Monthly Archives: August 2012

Year 123

2010: The Immortal Life of Henrietta Lacks

Author: Rebecca Skloot

Find it in Collins Library!

Medical scientists have used the HeLa cell line extensively in medical testing over the past 60 years. This book examines the woman behind the cells, Henrietta Lacks, an African American woman from 1950s Baltimore, and her family. Intimate interviews with Henrietta’s descendants as well as prominent scientists involved in both the extraction and cultivation of HeLa cells produce a multi-layered story of ethics, racial issues, and medical research politics. This work is significant for highlighting the human side of medical research and examining questions of both the legal and spiritual side of individual ownership of one’s cells.

Year 124

2011: Care For Our World & The Googlization of Everything (and Why We Should Worry)

Care For Our World

Author/Editor: Karen Robbins

Find it in Collins Library!

The author is a Puget Sound graduate.  This children’s book shares the story of how we must all take responsibility for taking care of our home:  “This world is our home.  We need one another.  Please care for our world; we’re sisters and brothers.”  The illustrator, Alexandra Ball, is based in the UK and her whimsical illustrations depicting flowers, insects, animals and children reinforce Karen’s text.  Karen’s blog provides insight into this Logger’s life — from incredible travel stories to accounts of scuba diving and motivational speaking.

Care For Our World just won another award!  CARE received the Silver Moonbeam medal in the category of a children’s book with merchandising category giving the book five awards so far!

The Googlization of Everything (and Why We Should Worry)

Author/Editor: Siva Vaidhyanathan

Find it in Collins Library!

The Googlization of Everything seemed like a good choice to represent 2011, since Google is now nearly synonymous with any kind of search and many other kinds of internet service. When I open my browser, Google is a default search box in the upper right hand corner, and it’s a first place to turn for general information and initial searching. When I open my personal email, Google is serving it to me. When I browse the web, Google is often supplying me with ads targeted to my interest.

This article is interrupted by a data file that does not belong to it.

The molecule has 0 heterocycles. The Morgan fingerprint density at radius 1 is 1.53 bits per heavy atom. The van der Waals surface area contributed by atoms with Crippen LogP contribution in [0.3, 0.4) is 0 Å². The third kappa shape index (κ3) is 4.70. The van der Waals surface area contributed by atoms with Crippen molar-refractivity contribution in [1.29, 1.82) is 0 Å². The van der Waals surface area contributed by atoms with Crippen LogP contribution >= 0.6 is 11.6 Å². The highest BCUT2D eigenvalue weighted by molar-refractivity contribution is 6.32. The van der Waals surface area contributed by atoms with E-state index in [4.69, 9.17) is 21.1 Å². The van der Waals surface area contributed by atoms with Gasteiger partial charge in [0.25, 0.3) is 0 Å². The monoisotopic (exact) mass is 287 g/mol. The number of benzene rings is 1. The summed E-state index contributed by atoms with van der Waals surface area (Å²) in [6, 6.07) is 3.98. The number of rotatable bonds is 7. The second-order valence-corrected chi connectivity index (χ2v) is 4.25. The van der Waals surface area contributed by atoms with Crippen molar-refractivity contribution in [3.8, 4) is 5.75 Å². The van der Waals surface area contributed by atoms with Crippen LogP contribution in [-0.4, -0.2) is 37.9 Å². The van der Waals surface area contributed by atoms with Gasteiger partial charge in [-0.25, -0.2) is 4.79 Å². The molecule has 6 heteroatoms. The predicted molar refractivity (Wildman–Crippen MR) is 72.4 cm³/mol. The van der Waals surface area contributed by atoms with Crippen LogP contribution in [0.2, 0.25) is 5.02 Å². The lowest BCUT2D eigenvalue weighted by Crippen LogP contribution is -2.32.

So it therefore seems fitting that we examine what has become a default on the Web, “the lens through which we view the world” (Vaidhyanathan, xi). What is Google doing? How is that influencing my interactions with people and information. Siva Vaidhyanathan provides a few answers and more questions in The Googlization of Everything (and Why We Should Worry).

Vaidhyanathan examines what Google means in terms of privacy, public interactions and norms, books, and filtered knowledge. While Vaidhyanathan has many thoughts about the specifics of Google, in the end, much boils down to not confusing information with wisdom, and not trusting human creations of any kind blindly. Google may seem omnipotent and be full of good intentions—but good intentions are not the same as good outcomes. Applying a skeptical eye to Google will help us use its tools well, and avoid problematic outcomes.

Year 125

2012: On Being Presidential: A Guide for College and University Leaders

Author/Editor: Susan Resneck Pierce

Find it in Collins Library!

Susan Resneck Pierce was appointed President of the University of Puget Sound in 1992 and served in that role for eleven years.  In the preface to this book, she states, that she found it “the most satisfying work of her career.”

Under Pierce’s leadership, Puget Sound entered the ranks of national liberal arts colleges. This book is intended as a guide to leadership in higher education for senior administrators, members of the faculty, trustees and current and aspiring presidents.  In this book Pierce explores the relationship between the President and the campus, President and the Board, and the President and the Faculty.  Learn more about President Pierce on the university’s web site dedicated to her term as president.